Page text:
Let’s talk about emotional support animals

Updated: Jan 27



Imagine sitting on a plane (well maybe not during the pandemic, but you get what we mean) and someone with a dog walks on in an emotional support vest. Cute right? Well, now imagine sitting on a plane and someone with a snake walks on… Yes, a snake. No, I am not talking about the movie “Snakes on a Plane”, I am talking about an emotional support snake. What would you do? Can you really do anything if it's a support animal? Would you ask to move seats, or would you be completely fine with it?


Over the past few years as I have travelled a lot and I’ve been noticing an increase in emotional support animals. I have also noticed a lot more people moving away from the traditional dogs and on to other animals like rabbits, cats, rats, and yes, snakes. I am not sure I particularly would want to cuddle up to a snake, but hey we are all different.


Don’t get me wrong I completely understand the need to have an emotional support animal, as my dog has helped me overcome a lot of the anxiety and depression I have dealt with over the years. I would love to get her the certified documents so she could travel with me. But should there be a line drawn for the kind of animal people are choosing as their emotional support animals?


To have an emotional support animal all you need to do is get a letter from your doctor or licensed therapist stating the need for your pet to be with you while you travel. Your doctor will need to have diagnosed you with a mental or emotional disability and state that you are under their care. The letter has to have been issued within the year of your travels and on professional letterhead as well as notifying the airline in advance. Your support animal will be free of charge as long as they can fit comfortably in front of you.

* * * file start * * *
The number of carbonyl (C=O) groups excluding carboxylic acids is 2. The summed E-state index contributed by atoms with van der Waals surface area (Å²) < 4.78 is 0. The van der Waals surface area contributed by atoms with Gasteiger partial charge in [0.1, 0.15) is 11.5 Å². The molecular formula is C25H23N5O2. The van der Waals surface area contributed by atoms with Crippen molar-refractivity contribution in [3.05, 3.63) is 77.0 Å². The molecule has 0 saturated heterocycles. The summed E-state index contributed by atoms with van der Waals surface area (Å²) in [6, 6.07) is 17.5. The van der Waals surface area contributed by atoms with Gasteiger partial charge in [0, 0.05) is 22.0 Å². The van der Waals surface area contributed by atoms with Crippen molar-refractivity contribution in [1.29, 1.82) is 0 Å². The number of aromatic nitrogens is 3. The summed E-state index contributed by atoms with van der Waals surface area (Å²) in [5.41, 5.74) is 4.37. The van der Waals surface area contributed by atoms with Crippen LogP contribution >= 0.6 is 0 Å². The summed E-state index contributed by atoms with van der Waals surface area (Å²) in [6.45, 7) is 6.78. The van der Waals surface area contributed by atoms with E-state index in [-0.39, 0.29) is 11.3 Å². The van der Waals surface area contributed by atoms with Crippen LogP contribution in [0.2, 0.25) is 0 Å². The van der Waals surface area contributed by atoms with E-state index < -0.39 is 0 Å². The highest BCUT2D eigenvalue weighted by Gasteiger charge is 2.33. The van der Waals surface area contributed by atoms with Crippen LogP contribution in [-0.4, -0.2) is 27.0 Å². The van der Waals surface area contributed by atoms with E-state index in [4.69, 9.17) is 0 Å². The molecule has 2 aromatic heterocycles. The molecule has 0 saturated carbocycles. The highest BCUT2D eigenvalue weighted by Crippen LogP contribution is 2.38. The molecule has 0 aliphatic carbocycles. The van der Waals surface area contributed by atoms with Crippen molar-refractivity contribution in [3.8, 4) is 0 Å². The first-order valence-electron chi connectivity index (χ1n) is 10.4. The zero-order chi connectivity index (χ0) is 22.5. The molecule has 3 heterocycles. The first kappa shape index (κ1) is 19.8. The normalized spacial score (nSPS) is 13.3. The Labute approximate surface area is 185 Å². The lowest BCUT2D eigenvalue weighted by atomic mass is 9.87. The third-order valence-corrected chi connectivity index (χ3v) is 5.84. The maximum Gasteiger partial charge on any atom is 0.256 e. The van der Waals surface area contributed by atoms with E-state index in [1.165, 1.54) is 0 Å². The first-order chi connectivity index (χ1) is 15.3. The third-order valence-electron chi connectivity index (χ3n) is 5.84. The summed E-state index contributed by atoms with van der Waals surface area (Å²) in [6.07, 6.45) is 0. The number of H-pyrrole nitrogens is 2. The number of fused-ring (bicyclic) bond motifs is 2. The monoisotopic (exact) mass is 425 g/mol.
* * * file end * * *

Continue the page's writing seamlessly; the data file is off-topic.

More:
The only time you might have issues are when dealing with people not knowing the difference between an emotional support animal and a service animal. Service animals are highly trained to perform a particular skill, whereas emotional support animals require no specialized training.


If you come across an animal, whether in the workplace or outside, remember mental health is invisible. What are your policies on support animals? If you’re not sure if an animal acceptable, have an open dialogue, rather than jumping to conclusions. And remember, if it’s a service animal, don’t ask to pet them. They are in the line of duty and should be viewed as a worker.


What do you think of emotional support animals? We’d love to know!

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